Advil is produced in tablets, caplets and gel caps. While Advil is available without a prescription, it can have serious side effects, including a drug interaction with aspirin that reduces aspirin’s efficacy as treatment for heart attack or stroke. Always ask a medical professional before taking Advil when you are pregnant or breastfeeding, especially during the last three months of pregnancy, and keep Advil out of children’s reach at all times.
The active ingredient in each tablet or caplet of Advil is 200mg of Ibuprofen, a nonsteroidal anti-inflammatory drug meant to reduce pain, fever and inflammation. Some people, especially those allergic to aspirin, may be allergic to Ibuprofen. Symptoms of an allergic reaction may include hives, facial swelling, wheezing, red skin, rash, blisters or shock; if you note any of these symptoms, don’t take any more Advil or other products containing Ibuprofen and get medical help immediately.
NSAIDs like Advil may also cause severe stomach bleeding, especially if you’re 60 or older, have stomach ulcers or other bleeding problems, take blood thinners or drink three or more alcoholic drinks per day. Signs of stomach bleeding include feeling faint, bloody vomit or stools or black stools, and persistent stomach pain. You should stop using Ibuprofen and seek medical help right away if you experience any of these symptoms or your pain gets worse and lasts more than 10 days, your fever worsens or lasts longer than three days, or you develop redness, swelling or other new symptoms in the affected area.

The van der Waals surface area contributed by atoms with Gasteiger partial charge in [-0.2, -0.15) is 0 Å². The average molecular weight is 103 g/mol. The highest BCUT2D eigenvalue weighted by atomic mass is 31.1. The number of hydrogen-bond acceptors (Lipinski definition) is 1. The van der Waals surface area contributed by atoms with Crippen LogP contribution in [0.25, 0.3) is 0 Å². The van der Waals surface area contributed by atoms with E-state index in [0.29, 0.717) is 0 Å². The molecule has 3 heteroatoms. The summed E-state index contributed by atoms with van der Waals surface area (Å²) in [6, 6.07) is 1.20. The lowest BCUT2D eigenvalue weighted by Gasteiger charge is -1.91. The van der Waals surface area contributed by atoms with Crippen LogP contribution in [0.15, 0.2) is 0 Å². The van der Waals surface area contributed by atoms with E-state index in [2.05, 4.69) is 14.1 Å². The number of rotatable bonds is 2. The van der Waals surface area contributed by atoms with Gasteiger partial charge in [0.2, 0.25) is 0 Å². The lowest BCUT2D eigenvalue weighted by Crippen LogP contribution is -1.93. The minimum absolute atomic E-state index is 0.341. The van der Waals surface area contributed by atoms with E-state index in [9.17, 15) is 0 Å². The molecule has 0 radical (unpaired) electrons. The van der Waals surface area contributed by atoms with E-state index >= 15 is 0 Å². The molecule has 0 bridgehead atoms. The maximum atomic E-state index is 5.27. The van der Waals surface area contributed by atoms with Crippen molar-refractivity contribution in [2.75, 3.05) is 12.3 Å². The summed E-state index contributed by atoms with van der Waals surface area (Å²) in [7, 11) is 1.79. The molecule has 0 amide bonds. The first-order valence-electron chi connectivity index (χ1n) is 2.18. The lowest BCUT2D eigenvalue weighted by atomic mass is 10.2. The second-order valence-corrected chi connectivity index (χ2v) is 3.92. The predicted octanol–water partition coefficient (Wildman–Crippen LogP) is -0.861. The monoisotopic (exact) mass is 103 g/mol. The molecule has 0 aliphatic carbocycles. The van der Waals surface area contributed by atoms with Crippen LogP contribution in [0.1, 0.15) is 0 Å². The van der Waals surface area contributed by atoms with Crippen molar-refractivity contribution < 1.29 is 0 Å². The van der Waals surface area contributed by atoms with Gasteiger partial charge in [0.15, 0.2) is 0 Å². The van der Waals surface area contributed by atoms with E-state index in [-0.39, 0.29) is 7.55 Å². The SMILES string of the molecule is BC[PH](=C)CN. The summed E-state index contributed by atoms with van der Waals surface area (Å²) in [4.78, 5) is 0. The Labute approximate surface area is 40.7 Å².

Tablets and Caplets
The inactive ingredients in Advil tablets and caplets, as noted on late 2009 product labeling, are: Acetylated monoglycerides, colloidal silicon dioxide, cornstarch, croscarmellose sodium, methylparaben, microcrystalline cellulose, pharmaceutical glaze, pharmaceutical ink, povidone, pregelatinized starch, propylparaben, sodium benzoate, sodium lauryl sulfate, stearic acid, sucrose, synthetic iron oxide, titanium dioxide and white wax.
Advil gel caps have a slightly different set of inactive ingredients than the tablets and caplets. They are, as noted on the late 2009 labeling: Colloidal silicon dioxide, cornstarch, croscarmellose sodium, FD&C red No. 40, FD&C yellow No. 6, fractionated coconut oil, gelatin, glycerin, hypromellose, pharmaceutical ink, pregelatinized starch, propyl gallate, purified water, sodium lauryl sulfate, stearic acid, synthetic iron oxides, titanium dioxide and triacetin.